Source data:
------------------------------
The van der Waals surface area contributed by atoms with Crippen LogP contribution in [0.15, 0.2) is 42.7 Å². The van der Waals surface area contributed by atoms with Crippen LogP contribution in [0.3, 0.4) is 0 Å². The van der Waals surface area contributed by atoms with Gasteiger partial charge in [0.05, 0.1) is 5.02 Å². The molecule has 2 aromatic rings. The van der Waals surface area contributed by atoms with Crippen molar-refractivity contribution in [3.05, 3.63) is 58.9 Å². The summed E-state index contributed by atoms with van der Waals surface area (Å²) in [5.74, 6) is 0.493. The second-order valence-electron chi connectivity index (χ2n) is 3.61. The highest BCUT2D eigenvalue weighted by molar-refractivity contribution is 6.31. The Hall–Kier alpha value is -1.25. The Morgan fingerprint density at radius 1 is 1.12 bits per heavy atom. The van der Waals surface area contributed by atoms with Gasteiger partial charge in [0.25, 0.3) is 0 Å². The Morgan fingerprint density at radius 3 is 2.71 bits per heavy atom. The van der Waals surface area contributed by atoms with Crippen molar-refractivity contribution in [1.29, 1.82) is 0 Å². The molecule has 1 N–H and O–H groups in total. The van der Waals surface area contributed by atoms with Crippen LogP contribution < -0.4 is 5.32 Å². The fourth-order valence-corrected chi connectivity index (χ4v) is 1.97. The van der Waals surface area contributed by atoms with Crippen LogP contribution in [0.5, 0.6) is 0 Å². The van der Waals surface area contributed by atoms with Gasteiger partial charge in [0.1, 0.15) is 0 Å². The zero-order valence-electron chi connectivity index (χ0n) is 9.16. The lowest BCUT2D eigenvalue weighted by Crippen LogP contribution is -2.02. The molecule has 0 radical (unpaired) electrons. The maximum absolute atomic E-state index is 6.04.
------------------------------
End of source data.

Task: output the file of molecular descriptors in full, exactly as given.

The van der Waals surface area contributed by atoms with Crippen LogP contribution in [0.15, 0.2) is 42.7 Å². The van der Waals surface area contributed by atoms with Crippen LogP contribution in [0.3, 0.4) is 0 Å². The van der Waals surface area contributed by atoms with Gasteiger partial charge in [0.05, 0.1) is 5.02 Å². The molecule has 2 aromatic rings. The van der Waals surface area contributed by atoms with Crippen molar-refractivity contribution in [3.05, 3.63) is 58.9 Å². The summed E-state index contributed by atoms with van der Waals surface area (Å²) in [5.74, 6) is 0.493. The second-order valence-electron chi connectivity index (χ2n) is 3.61. The highest BCUT2D eigenvalue weighted by molar-refractivity contribution is 6.31. The Hall–Kier alpha value is -1.25. The Morgan fingerprint density at radius 1 is 1.12 bits per heavy atom. The van der Waals surface area contributed by atoms with Gasteiger partial charge in [0.25, 0.3) is 0 Å². The Morgan fingerprint density at radius 3 is 2.71 bits per heavy atom. The van der Waals surface area contributed by atoms with Crippen molar-refractivity contribution in [1.29, 1.82) is 0 Å². The molecule has 1 N–H and O–H groups in total. The van der Waals surface area contributed by atoms with Crippen LogP contribution < -0.4 is 5.32 Å². The fourth-order valence-corrected chi connectivity index (χ4v) is 1.97. The van der Waals surface area contributed by atoms with Crippen LogP contribution in [0.5, 0.6) is 0 Å². The van der Waals surface area contributed by atoms with Gasteiger partial charge in [0.1, 0.15) is 0 Å². The zero-order valence-electron chi connectivity index (χ0n) is 9.16. The lowest BCUT2D eigenvalue weighted by Crippen LogP contribution is -2.02. The molecule has 0 radical (unpaired) electrons. The maximum absolute atomic E-state index is 6.04.